He said that with a string of pearls, “You have to increase R&D leading up to the event, which is dilutive,” adding that bolt-ons have similar characteristics and both are reliant on binary events. “If they play out positively, you get there, if they play out negatively, you haven't accomplished your goal,” Gonzalez said. He added, “It's hard to find a bolt-on to give you $10-$15 billion revenue” up front to advance the platform rapidly.
“We haven't built in a large contribution from the pipeline.”
According to AbbVie, the deal will add $15.7 billion based on Allergan's 2018 revenues and should help AbbVie sustain itself through 2023 when Humira biosimilars can enter the U.S. market.
For 2018, Humira had $19.9 billion in sales, comprising 60% of AbbVie's $32.8 billion in total net revenues. That will drop to 41% after Allergan’s product revenues are added to the top line.
The crown jewel in Allergan's portfolio is its $4.3 billion aesthetics franchise led by Botox onabotulinumtoxinA, which posted $2 billion in 2018 sales. Gonzalez said that AbbVie would “invest heavily in the business to continue to drive growth.” He added that it’s “highly unlikely that we would see a biosimilar of Botox for a long, long time, if ever.”
But at least three products could threaten that position.
FDA approved competing product Jeuveau prabotulinumtoxinA from Evolus Inc. (NASDAQ:EOLS) in February.
Revance Therapeutics Inc. (NASDAQ:RVNC) plans to submit Daxibotulinumtoxin A for Injection (RT002) for regulatory approval this year to treat moderate to severe glabellar lines. Revance also partnered with Mylan N.V. (NASDAQ:MYL) in 2018 to create a Botox biosimilar, and Mylan said on its 2018 earnings call that it believes there is a viable path forward to develop and commercialize a biosimilar of Botox, based on a 1Q19 advisory meeting with FDA.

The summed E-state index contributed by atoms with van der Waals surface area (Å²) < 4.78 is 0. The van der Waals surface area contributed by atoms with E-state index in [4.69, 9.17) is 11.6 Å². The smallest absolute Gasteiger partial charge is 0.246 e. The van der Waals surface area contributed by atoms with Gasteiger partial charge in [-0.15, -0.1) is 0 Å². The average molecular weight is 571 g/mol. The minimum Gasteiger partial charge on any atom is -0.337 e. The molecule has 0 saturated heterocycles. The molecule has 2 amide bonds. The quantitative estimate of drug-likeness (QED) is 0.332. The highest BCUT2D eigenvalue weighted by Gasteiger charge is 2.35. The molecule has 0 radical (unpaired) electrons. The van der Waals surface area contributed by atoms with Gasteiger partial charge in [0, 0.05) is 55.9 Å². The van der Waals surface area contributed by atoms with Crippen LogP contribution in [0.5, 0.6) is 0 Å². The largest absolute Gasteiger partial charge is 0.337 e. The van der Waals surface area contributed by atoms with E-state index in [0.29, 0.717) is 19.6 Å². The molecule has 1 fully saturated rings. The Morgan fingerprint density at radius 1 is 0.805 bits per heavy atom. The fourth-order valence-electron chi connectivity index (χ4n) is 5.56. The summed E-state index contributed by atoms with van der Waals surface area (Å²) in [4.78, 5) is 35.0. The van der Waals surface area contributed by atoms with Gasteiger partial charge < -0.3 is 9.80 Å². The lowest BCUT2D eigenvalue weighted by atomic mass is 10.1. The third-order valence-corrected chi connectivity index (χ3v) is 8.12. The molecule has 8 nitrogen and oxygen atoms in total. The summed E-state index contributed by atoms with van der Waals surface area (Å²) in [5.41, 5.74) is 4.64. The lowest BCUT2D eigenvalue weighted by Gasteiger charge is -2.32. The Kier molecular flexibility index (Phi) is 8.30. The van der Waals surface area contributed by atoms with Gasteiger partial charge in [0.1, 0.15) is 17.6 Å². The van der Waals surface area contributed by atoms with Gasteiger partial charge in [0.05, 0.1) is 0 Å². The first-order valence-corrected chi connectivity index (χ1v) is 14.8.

AbbVie’s deal with Allergan is expected to close in 1Q20.
Gonzalez will be Chairman and CEO of the combined company, and two members of Allergan's board, including current chairman and CEO Brent Saunders, will join the board.
While Allergan is an Irish-domiciled company, AbbVie will remain incorporated the U.S.
Since Tuesday, Allergan has gained $38.18 (29%) to $167.75, and AbbVie has fallen $5.74 to $72.71, ending the week at a market cap of $107.5 billion.
AbbVie Inc. (NYSE:ABBV), North Chicago, Ill.
Allergan plc (NYSE:AGN), Dublin, Ireland
Evolus Inc. (NASDAQ:EOLS), Irvine, Calif.
Johnson & Johnson (NYSE:JNJ), New Brunswick, N.J.
Mylan N.V. (NASDAQ:MYL), Canonsburg, Penn.
Reata Pharmaceuticals Inc. (NASDAQ:RETA), Irving, Texas
Revance Therapeutics Inc. (NASDAQ:RVNC), Newark, Calif.